Gap DCS2: We do not know the contribution of specific DCS risk factors to the development of DCS in the Space Flight Exploration Environment.
Last Published:  07/30/21 01:05:31 PM (Central)
Responsible Element: Human Health Countermeasures (HHC)
Status: Closed
Closure Rationale

While DCS research and operational development is of high importance, this work is now funded by organizations other than HRP, in a collaborative joint effort. Details of DCS-related work that is already being done (or planned to be done) may be found in the comprehensive NASA technical paper “Integrated Extravehicular Activity Human Research and Testing Plan” (NASA/TP-2019-220232). As part of HRP’s new strategy, it will contribute to these operational efforts as needed.

Closure Documentation:
No Closure Documentation Available
Description

Initial State: 
It is well accepted that gas bubbles through some mechanism are the initial cause of the symptoms of DCS.  Gas bubble formation and growth can potentially occur during decompressions from higher to lower ambient pressure. Mechanisms that cause bubble formation, growth and elimination are not well understood. It is known that physiological and environmental factors contribute to DCS. We lack information on their importance or interrelationships in the space flight environment. For instance, DCS has been seen in ground-based PB validation studies, but has yet to be documented during spaceflight EVA. Several factors may contribute to this difference including the possibility that microgravity causes physiological changes in favor of reducing DCS risk. It could also be that flight operational procedures have always been implemented with greater safety margin than tested on Earth. With an expectation to get out the suit port and begin an EVA in 10-15 minutes, this safety margin will be gone.

Also, different tissues have different saturation rates that affect N2 elimination. Exercise can accelerate N2 elimination from tissues although it may speed up bubble formation, so there is a cost/benefit accounting required to use exercise as a benefit. There also may be a difference in tissue N2 elimination while in microgravity.



Interim Stages:

#

Task Title

Step #

Specific Aim

Step Weight

Status: 0=incomplete 1=complete

1

Nucleation Mechanisms

1

To understand the individual and combined effects of microgravity simulation (non-ambulation) and prebreathe exercise, under the operationally relevant conditions of the two hour PRP Phase II exercise prebreathe protocol.

30%

0

2

To understand if the order of heavy and light exercise is consequential in the generation and removal of exercise induced bubble nuclei.

10%

0

2

VGE in Microgravity

1

Development of VGE monitoring capabilities in microgravity while depressurized

10%

0

2

Understand the differences in VGE patterns in microgravity compared to Earth

15%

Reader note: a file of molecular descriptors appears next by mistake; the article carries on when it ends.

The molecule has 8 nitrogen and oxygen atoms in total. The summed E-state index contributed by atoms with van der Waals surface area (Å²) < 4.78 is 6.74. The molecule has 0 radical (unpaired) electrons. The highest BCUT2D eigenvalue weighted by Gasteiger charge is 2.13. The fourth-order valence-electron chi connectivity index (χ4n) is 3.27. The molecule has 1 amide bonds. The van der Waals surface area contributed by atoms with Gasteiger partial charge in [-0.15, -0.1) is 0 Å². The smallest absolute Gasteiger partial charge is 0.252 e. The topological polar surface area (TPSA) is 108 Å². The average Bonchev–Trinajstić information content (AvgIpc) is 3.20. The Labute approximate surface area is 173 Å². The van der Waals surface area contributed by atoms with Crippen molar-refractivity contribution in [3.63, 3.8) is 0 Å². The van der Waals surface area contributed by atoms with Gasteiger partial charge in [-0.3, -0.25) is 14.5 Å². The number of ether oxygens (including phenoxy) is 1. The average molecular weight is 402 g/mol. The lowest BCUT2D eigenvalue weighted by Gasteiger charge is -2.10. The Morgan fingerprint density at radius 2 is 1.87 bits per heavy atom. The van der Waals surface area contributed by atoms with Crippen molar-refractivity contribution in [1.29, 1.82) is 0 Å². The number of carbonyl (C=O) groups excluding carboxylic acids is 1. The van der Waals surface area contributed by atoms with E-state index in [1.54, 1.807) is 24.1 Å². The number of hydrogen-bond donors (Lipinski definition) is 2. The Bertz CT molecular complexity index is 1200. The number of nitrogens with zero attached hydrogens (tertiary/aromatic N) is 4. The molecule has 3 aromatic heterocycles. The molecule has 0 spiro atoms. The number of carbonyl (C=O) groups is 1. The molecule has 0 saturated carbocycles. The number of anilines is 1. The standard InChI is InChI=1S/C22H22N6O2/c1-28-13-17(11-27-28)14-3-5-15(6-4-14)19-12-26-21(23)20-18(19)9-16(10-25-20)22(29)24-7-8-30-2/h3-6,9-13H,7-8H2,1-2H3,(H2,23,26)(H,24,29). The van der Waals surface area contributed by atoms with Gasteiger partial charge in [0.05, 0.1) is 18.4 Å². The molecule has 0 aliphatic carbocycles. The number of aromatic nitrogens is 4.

0

5

N2 Elimination

1

Understand the differences in N2 washout patterns in microgravity compared to Earth

10%

0

6

Intermittent Recompression

1

Understand the relationship of intermittent recompression as it relates to bubble elimination

10%

0

7

Animal Model of Recompression

1

Understand the effect of the 10.2 psi to 14.7 psi repress/depress scenario on VGE and DCS outcomes

5%

0

8

Abbreviated Purge

1

Empirical data to validate predicted DCS and VGE outcomes with different N2 concentrations remaining in the EVA suit

10%

0

Closure metric €= Step Weight x Completion Status

Gap Closure:

0%



Approach:

This will be a combined approach using data mining combined with ground and flight based studies on risk factors and/or ID precursor conditions to DCS. Certain tasks will evaluate factors that contribute to DCS on the ground and then test those same factors in-flight to determine the effect of microgravity on DCS. Other tasks will characterize the N2 elimination rates in different tissues, evaluate the effect of exercise on N2 elimination and study how microgravity may affect N2 elimination. Results of these tasks will then be used to increase the predictive accuracy of current DCS models.

 


Gas bubble formation and growth can potentially occur during decompressions from higher to lower ambient pressure. The NASA Tissue Bubble Dynamics Model (TBDM) characterizes bubble growth and is one the key models currently used by NASA to evaluate DCS risk, but the onset or genesis of bubbles is still not well understood. Tasks to address this gap will look at the mechanisms that cause bubble formation as well as the factors that affect bubble growth and elimination. Results of these studies will be included in the TBDM as well as new models evaluating the probability of DCS.

Target for Closure
Obtain effect size as a function of individual variance for each risk factor of interest in order to include in the DCS prediction model.
Mappings
Risk Risk of Decompression Sickness [inactive]
You are here! Gap DCS2: We do not know the contribution of specific DCS risk factors to the development of DCS in the Space Flight Exploration Environment.
Completed

Multi-Disciplinary Research Plans

Documentation:
No Documentation Available